The emergence of environmental concerns: hydroelectric schemes in Scotland

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    Regulating the environmental impacts of hydroelectric schemes is of increasing importance in the light of the strong policy drive towards expanding the proportion of energy gained from renewable sources. Yet hydroelectric schemes are significant in another way. They provide an unusual example of a technology that has changed little over the last 100 years and thus offers a real opportunity to judge the impact of a changing regulatory climate. In Scotland, three distinct phases can be detected. Earlier controls focussed on the protection of private interests, especially fishing rights, with authorisations secured through Private Acts of Parliament. This was followed by a period where promotion of such schemes lay with public bodies; though under general statutory duties, ultimately the balancing of environmental and other interests lay with such bodies who acted with few external controls. Privatisation of electricity generation in 1989, coupled with the growing development of relevant European Community legislation, dramatically shifted the regulatory balances. Environmental Assessment requirements and now the obligations of the Water Framework Directive have substantially altered the concept and scope of environmental concerns in this field.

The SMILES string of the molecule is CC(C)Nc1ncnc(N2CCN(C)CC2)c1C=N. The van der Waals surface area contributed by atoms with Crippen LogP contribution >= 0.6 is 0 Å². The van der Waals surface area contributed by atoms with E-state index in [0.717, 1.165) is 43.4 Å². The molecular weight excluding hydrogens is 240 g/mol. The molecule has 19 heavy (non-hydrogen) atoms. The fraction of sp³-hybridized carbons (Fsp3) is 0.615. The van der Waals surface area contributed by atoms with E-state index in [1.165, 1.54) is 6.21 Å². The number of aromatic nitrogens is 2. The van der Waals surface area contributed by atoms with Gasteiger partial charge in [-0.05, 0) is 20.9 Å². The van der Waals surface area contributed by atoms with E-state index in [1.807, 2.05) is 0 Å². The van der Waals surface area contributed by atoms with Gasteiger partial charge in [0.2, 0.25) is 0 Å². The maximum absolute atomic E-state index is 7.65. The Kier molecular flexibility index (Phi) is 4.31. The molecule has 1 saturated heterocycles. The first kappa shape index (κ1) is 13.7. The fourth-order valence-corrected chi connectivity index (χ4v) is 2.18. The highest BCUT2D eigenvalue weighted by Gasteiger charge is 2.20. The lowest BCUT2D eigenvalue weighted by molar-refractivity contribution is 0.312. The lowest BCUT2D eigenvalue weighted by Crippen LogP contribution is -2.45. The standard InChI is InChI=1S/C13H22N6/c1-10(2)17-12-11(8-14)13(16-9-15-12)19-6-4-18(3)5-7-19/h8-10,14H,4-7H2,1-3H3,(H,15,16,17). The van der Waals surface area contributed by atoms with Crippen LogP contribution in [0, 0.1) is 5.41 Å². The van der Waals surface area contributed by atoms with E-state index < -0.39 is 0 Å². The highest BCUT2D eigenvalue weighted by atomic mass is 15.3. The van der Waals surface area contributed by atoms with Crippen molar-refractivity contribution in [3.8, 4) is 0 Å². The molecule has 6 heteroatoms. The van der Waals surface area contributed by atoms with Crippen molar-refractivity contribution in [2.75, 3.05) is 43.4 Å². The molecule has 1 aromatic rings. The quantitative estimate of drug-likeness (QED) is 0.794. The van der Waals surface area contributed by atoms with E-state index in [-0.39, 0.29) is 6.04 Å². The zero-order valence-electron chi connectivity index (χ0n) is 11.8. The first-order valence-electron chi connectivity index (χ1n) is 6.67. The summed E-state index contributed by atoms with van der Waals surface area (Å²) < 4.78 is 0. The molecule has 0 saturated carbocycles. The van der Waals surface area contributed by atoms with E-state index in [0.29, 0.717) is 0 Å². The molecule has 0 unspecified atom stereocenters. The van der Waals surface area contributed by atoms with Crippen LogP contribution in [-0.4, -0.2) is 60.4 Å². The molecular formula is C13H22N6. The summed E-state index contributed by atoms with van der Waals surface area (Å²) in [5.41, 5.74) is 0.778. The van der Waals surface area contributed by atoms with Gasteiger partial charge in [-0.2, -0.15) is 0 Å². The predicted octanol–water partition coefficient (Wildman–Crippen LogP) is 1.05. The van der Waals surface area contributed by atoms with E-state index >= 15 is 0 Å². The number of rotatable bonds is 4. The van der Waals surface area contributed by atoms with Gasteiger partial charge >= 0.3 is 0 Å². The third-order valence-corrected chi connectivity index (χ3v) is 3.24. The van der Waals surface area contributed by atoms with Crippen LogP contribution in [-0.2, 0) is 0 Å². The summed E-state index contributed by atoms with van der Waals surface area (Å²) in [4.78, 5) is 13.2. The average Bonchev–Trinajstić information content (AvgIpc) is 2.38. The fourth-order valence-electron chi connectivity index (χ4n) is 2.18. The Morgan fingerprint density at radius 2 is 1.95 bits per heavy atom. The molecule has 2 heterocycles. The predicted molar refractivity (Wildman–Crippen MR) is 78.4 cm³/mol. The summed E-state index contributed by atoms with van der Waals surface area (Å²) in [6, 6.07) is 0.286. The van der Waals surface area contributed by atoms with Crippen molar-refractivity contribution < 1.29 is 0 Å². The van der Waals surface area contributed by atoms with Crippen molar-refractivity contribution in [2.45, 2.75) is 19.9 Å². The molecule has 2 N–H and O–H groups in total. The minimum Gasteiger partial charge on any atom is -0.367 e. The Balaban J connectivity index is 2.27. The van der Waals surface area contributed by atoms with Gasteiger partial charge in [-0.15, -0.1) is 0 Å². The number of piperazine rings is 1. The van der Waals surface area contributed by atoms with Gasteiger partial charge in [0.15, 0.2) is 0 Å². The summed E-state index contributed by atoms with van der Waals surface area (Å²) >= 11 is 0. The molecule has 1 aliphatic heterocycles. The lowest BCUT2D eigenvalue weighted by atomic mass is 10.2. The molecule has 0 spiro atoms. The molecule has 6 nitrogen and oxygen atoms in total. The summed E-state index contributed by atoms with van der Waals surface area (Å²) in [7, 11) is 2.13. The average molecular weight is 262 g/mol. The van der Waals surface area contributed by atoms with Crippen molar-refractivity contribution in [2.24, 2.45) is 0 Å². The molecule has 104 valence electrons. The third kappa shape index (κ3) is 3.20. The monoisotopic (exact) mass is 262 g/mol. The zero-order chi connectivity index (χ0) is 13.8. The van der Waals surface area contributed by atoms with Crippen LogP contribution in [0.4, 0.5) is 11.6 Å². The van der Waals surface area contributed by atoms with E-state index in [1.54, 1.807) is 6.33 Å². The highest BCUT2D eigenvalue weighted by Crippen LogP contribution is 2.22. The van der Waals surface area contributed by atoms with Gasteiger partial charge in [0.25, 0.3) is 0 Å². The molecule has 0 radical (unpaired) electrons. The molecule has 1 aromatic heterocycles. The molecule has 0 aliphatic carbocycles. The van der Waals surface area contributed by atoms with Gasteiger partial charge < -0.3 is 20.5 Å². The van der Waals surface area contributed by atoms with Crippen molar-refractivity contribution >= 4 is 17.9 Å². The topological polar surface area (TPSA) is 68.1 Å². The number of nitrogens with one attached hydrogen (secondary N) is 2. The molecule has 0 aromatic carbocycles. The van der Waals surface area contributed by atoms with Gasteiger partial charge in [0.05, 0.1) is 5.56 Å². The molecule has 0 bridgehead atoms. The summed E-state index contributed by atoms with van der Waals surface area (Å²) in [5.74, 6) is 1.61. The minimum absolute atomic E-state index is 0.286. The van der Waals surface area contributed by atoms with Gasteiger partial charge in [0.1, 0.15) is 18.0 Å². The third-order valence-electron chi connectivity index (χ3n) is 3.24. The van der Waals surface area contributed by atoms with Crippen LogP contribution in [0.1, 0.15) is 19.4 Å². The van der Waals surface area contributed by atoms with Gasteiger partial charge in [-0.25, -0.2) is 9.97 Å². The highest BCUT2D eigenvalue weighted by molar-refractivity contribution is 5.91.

Original languageEnglish
    Pages (from-to)361-382
    Number of pages22
    JournalJournal of Environmental Law
    Issue number3
    Publication statusPublished - 2005


    • Environmental protection
    • Hydroelectric power
    • Scotland
    • Hydroelectric development
    • Environmental impact


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